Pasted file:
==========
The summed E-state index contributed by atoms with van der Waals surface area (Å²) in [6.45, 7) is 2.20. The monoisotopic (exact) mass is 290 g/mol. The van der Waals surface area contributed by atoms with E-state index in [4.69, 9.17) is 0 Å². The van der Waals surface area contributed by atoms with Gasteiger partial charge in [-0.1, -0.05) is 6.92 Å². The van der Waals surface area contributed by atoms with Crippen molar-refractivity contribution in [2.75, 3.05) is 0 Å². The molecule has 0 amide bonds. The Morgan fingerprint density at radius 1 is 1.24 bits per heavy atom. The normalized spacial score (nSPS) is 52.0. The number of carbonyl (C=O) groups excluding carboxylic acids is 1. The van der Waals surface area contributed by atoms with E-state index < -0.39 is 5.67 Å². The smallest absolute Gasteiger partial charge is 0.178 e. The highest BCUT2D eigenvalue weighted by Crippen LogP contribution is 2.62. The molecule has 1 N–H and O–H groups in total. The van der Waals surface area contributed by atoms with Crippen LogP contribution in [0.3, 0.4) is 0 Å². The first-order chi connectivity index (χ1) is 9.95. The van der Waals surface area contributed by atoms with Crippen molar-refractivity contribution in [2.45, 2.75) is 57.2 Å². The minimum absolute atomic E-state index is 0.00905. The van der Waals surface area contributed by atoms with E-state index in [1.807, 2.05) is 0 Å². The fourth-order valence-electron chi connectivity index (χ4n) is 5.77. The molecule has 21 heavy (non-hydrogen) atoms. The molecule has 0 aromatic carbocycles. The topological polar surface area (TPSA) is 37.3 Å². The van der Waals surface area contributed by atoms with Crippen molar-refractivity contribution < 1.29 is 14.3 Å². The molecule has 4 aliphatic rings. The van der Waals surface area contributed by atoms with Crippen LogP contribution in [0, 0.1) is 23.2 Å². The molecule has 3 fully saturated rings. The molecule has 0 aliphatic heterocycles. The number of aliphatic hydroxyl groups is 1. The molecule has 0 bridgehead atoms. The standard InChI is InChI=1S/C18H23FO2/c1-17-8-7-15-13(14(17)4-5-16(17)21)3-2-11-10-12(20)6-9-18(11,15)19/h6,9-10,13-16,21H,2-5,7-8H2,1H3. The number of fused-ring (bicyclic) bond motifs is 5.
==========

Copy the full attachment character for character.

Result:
The summed E-state index contributed by atoms with van der Waals surface area (Å²) in [6.45, 7) is 2.20. The monoisotopic (exact) mass is 290 g/mol. The van der Waals surface area contributed by atoms with E-state index in [4.69, 9.17) is 0 Å². The van der Waals surface area contributed by atoms with Gasteiger partial charge in [-0.1, -0.05) is 6.92 Å². The van der Waals surface area contributed by atoms with Crippen molar-refractivity contribution in [2.75, 3.05) is 0 Å². The molecule has 0 amide bonds. The Morgan fingerprint density at radius 1 is 1.24 bits per heavy atom. The normalized spacial score (nSPS) is 52.0. The number of carbonyl (C=O) groups excluding carboxylic acids is 1. The van der Waals surface area contributed by atoms with E-state index < -0.39 is 5.67 Å². The smallest absolute Gasteiger partial charge is 0.178 e. The highest BCUT2D eigenvalue weighted by Crippen LogP contribution is 2.62. The molecule has 1 N–H and O–H groups in total. The van der Waals surface area contributed by atoms with Crippen LogP contribution in [0.3, 0.4) is 0 Å². The first-order chi connectivity index (χ1) is 9.95. The van der Waals surface area contributed by atoms with Crippen molar-refractivity contribution in [2.45, 2.75) is 57.2 Å². The minimum absolute atomic E-state index is 0.00905. The van der Waals surface area contributed by atoms with E-state index in [1.807, 2.05) is 0 Å². The fourth-order valence-electron chi connectivity index (χ4n) is 5.77. The molecule has 21 heavy (non-hydrogen) atoms. The molecule has 0 aromatic carbocycles. The topological polar surface area (TPSA) is 37.3 Å². The van der Waals surface area contributed by atoms with Crippen molar-refractivity contribution < 1.29 is 14.3 Å². The molecule has 4 aliphatic rings. The van der Waals surface area contributed by atoms with Crippen LogP contribution in [0, 0.1) is 23.2 Å². The molecule has 3 fully saturated rings. The molecule has 0 aliphatic heterocycles. The number of aliphatic hydroxyl groups is 1. The molecule has 0 bridgehead atoms. The standard InChI is InChI=1S/C18H23FO2/c1-17-8-7-15-13(14(17)4-5-16(17)21)3-2-11-10-12(20)6-9-18(11,15)19/h6,9-10,13-16,21H,2-5,7-8H2,1H3. The number of fused-ring (bicyclic) bond motifs is 5.